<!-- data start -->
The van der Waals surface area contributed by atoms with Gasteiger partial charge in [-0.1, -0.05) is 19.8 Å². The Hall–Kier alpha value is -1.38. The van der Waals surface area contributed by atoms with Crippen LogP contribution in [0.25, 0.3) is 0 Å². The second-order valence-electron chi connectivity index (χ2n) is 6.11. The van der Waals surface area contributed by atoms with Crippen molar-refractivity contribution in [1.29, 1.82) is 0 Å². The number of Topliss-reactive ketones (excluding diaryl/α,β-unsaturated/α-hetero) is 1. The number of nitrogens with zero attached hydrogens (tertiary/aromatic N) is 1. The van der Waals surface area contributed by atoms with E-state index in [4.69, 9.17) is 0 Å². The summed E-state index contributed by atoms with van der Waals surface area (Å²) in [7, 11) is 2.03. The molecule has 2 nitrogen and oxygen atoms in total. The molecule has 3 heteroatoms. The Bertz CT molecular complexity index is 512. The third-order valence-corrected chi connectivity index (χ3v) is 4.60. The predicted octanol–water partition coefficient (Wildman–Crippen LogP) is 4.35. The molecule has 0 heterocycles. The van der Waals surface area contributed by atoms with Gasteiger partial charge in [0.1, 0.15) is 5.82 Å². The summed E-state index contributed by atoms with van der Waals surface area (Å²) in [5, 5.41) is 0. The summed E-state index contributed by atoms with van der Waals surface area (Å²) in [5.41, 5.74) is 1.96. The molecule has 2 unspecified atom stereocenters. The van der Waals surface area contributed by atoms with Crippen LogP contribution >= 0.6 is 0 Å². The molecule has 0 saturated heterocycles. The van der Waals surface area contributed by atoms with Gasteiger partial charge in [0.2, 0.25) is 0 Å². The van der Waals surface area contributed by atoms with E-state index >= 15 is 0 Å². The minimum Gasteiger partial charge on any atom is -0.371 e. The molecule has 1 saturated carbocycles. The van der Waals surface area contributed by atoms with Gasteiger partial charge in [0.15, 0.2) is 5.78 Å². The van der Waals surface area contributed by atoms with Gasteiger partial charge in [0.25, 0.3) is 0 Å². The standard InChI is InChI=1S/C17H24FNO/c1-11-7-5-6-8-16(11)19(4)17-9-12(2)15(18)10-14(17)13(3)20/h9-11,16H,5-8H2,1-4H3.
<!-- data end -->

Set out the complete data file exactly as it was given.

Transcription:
The van der Waals surface area contributed by atoms with Gasteiger partial charge in [-0.1, -0.05) is 19.8 Å². The Hall–Kier alpha value is -1.38. The van der Waals surface area contributed by atoms with Crippen LogP contribution in [0.25, 0.3) is 0 Å². The second-order valence-electron chi connectivity index (χ2n) is 6.11. The van der Waals surface area contributed by atoms with Crippen molar-refractivity contribution in [1.29, 1.82) is 0 Å². The number of Topliss-reactive ketones (excluding diaryl/α,β-unsaturated/α-hetero) is 1. The number of nitrogens with zero attached hydrogens (tertiary/aromatic N) is 1. The van der Waals surface area contributed by atoms with E-state index in [4.69, 9.17) is 0 Å². The summed E-state index contributed by atoms with van der Waals surface area (Å²) in [7, 11) is 2.03. The molecule has 2 nitrogen and oxygen atoms in total. The molecule has 3 heteroatoms. The Bertz CT molecular complexity index is 512. The third-order valence-corrected chi connectivity index (χ3v) is 4.60. The predicted octanol–water partition coefficient (Wildman–Crippen LogP) is 4.35. The molecule has 0 heterocycles. The van der Waals surface area contributed by atoms with Gasteiger partial charge in [0.1, 0.15) is 5.82 Å². The summed E-state index contributed by atoms with van der Waals surface area (Å²) in [5, 5.41) is 0. The summed E-state index contributed by atoms with van der Waals surface area (Å²) in [5.41, 5.74) is 1.96. The molecule has 2 unspecified atom stereocenters. The van der Waals surface area contributed by atoms with Crippen LogP contribution >= 0.6 is 0 Å². The molecule has 0 saturated heterocycles. The van der Waals surface area contributed by atoms with Gasteiger partial charge in [0.2, 0.25) is 0 Å². The van der Waals surface area contributed by atoms with E-state index >= 15 is 0 Å². The minimum Gasteiger partial charge on any atom is -0.371 e. The molecule has 1 saturated carbocycles. The van der Waals surface area contributed by atoms with Gasteiger partial charge in [0.15, 0.2) is 5.78 Å². The van der Waals surface area contributed by atoms with Gasteiger partial charge in [0.25, 0.3) is 0 Å². The standard InChI is InChI=1S/C17H24FNO/c1-11-7-5-6-8-16(11)19(4)17-9-12(2)15(18)10-14(17)13(3)20/h9-11,16H,5-8H2,1-4H3.